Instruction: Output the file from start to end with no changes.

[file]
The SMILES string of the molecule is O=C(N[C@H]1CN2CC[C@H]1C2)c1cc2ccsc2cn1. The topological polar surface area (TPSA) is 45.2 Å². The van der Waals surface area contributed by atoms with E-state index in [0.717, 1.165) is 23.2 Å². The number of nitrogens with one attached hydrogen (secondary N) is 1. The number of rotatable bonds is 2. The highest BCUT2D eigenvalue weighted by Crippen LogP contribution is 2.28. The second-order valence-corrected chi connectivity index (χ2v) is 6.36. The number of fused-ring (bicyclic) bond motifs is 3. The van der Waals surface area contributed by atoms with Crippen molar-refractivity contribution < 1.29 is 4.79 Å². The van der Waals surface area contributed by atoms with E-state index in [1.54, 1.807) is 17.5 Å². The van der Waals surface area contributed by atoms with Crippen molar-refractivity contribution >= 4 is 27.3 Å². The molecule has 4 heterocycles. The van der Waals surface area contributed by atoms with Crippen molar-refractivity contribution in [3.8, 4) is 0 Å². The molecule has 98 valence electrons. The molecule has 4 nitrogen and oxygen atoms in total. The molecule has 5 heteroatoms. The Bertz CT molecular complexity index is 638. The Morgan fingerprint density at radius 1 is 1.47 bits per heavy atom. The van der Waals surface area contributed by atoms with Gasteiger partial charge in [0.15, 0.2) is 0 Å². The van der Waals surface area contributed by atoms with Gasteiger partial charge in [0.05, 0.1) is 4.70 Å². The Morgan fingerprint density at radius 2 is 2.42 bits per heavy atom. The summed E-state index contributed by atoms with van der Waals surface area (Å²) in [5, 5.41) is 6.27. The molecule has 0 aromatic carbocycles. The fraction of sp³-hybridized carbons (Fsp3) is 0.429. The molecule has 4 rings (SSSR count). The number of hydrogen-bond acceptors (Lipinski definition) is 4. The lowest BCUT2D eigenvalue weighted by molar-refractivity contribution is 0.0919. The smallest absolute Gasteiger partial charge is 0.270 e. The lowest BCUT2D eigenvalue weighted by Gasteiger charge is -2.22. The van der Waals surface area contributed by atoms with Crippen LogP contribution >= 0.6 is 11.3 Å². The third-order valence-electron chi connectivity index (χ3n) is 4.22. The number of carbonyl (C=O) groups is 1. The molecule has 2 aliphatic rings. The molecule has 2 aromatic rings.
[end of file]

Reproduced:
The SMILES string of the molecule is O=C(N[C@H]1CN2CC[C@H]1C2)c1cc2ccsc2cn1. The topological polar surface area (TPSA) is 45.2 Å². The van der Waals surface area contributed by atoms with E-state index in [0.717, 1.165) is 23.2 Å². The number of nitrogens with one attached hydrogen (secondary N) is 1. The number of rotatable bonds is 2. The highest BCUT2D eigenvalue weighted by Crippen LogP contribution is 2.28. The second-order valence-corrected chi connectivity index (χ2v) is 6.36. The number of fused-ring (bicyclic) bond motifs is 3. The van der Waals surface area contributed by atoms with Crippen molar-refractivity contribution < 1.29 is 4.79 Å². The van der Waals surface area contributed by atoms with E-state index in [1.54, 1.807) is 17.5 Å². The van der Waals surface area contributed by atoms with Crippen molar-refractivity contribution >= 4 is 27.3 Å². The molecule has 4 heterocycles. The van der Waals surface area contributed by atoms with Crippen molar-refractivity contribution in [3.8, 4) is 0 Å². The molecule has 98 valence electrons. The molecule has 4 nitrogen and oxygen atoms in total. The molecule has 5 heteroatoms. The Bertz CT molecular complexity index is 638. The Morgan fingerprint density at radius 1 is 1.47 bits per heavy atom. The van der Waals surface area contributed by atoms with Gasteiger partial charge in [0.15, 0.2) is 0 Å². The van der Waals surface area contributed by atoms with Gasteiger partial charge in [0.05, 0.1) is 4.70 Å². The Morgan fingerprint density at radius 2 is 2.42 bits per heavy atom. The summed E-state index contributed by atoms with van der Waals surface area (Å²) in [5, 5.41) is 6.27. The molecule has 0 aromatic carbocycles. The fraction of sp³-hybridized carbons (Fsp3) is 0.429. The molecule has 4 rings (SSSR count). The number of hydrogen-bond acceptors (Lipinski definition) is 4. The lowest BCUT2D eigenvalue weighted by molar-refractivity contribution is 0.0919. The smallest absolute Gasteiger partial charge is 0.270 e. The lowest BCUT2D eigenvalue weighted by Gasteiger charge is -2.22. The van der Waals surface area contributed by atoms with Crippen LogP contribution >= 0.6 is 11.3 Å². The third-order valence-electron chi connectivity index (χ3n) is 4.22. The number of carbonyl (C=O) groups is 1. The molecule has 2 aliphatic rings. The molecule has 2 aromatic rings.